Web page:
CHATTANOOGA, TN (WRCB) - It's up to Chattanooga residents to vote on dozens of changes to the city charter, that officials consider outdated. The election administrator says the issue is things aren't written out on the ballot very clearly.
Revisions to 26 items on the city charter were discussed at a December council meeting. Now it's up to voters to give their input. Early voting started earlier this week, but election officials worry the question is too vague on the ballot.
"It's been very slow. People have been coming, but they're coming slowly," Election Commission Deputy Jeraldine Sims said.
Few people were casting their ballots Saturday at the Brainerd Recreation Center so election officials are try to drum up some enthusiasm about making decisions on local races and issues.
"Please come out and vote. This is a privilege to be able to vote, so they need to come out and express themselves," Sims said.
Quenston Coleman wouldn't miss the chance.
"I thought it was important to come out and vote as soon as possible," Coleman said.
But, here's one question on the ballot he wasn't as excited about.
"I voted against it because the wording was too short and the impact is too great," Coleman said.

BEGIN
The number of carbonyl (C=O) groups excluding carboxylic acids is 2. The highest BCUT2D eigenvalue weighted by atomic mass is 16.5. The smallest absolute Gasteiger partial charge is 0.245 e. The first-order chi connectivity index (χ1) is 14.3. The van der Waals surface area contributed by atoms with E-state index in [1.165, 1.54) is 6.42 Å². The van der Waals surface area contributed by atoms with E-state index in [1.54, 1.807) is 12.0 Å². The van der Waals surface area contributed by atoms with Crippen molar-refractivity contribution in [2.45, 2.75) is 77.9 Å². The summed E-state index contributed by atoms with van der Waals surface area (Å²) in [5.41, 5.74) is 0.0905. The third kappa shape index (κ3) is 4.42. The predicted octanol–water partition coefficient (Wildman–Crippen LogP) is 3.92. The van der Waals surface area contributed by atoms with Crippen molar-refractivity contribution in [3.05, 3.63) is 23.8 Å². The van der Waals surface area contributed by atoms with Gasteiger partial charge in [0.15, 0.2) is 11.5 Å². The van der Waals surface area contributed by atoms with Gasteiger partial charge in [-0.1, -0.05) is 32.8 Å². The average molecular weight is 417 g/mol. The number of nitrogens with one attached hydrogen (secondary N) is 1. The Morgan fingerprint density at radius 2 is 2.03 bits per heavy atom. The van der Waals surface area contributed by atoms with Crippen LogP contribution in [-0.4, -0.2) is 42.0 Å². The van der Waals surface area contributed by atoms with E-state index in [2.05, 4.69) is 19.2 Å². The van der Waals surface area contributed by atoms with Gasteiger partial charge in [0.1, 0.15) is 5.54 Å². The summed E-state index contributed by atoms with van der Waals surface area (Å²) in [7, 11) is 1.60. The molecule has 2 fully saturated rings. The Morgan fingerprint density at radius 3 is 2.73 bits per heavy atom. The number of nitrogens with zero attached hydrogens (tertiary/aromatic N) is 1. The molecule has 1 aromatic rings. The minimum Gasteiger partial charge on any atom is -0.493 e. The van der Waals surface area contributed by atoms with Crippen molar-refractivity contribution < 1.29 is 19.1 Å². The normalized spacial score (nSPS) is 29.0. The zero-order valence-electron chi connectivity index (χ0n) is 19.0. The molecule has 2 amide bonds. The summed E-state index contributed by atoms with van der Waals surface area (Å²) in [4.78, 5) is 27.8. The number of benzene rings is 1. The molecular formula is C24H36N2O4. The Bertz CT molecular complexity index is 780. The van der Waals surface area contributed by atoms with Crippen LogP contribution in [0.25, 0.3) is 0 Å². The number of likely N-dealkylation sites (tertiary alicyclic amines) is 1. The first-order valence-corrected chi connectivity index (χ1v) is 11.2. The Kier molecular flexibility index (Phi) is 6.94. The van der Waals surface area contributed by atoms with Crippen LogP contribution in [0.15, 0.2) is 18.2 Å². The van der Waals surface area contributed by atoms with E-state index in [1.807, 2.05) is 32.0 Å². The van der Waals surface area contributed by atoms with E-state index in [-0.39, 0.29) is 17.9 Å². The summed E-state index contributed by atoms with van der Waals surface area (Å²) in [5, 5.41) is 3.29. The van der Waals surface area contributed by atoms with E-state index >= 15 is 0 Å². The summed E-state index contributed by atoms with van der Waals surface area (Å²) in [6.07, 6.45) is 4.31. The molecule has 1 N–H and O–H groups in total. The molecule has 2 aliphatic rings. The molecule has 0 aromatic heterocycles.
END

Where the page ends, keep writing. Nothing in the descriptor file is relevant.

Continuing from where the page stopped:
He's talking about amendments to the city charter, but the 53 word proposal doesn't go into specifics. City Attorney Mike McMahan says that's because it's limited to 200 words on the ballot.
"If you can't tell me what you're going to do, then we need to have some more hearings or more information," Coleman said.
You can find the proposed revisions on the city's web site within 55 pages of council meeting minutes from December. The city attorney has revision notes on each item, some more than a century old. He calls them "archaic." Things like, "Sabbath breaking" for disturbing peace on Sundays, confining criminals to the workhouse, which Chattanooga no longer has, and aiding railroads to develop a 100 mile track... from 1895.
He also updates wording on some that don't apply to the city anymore, like for when the city used to be divided into wards, for example.
On the ballot, the amendment proposal says, "...to delete archaic provisions, modernize its provisions, to conform to state laws of general application, and to generally improve the charter."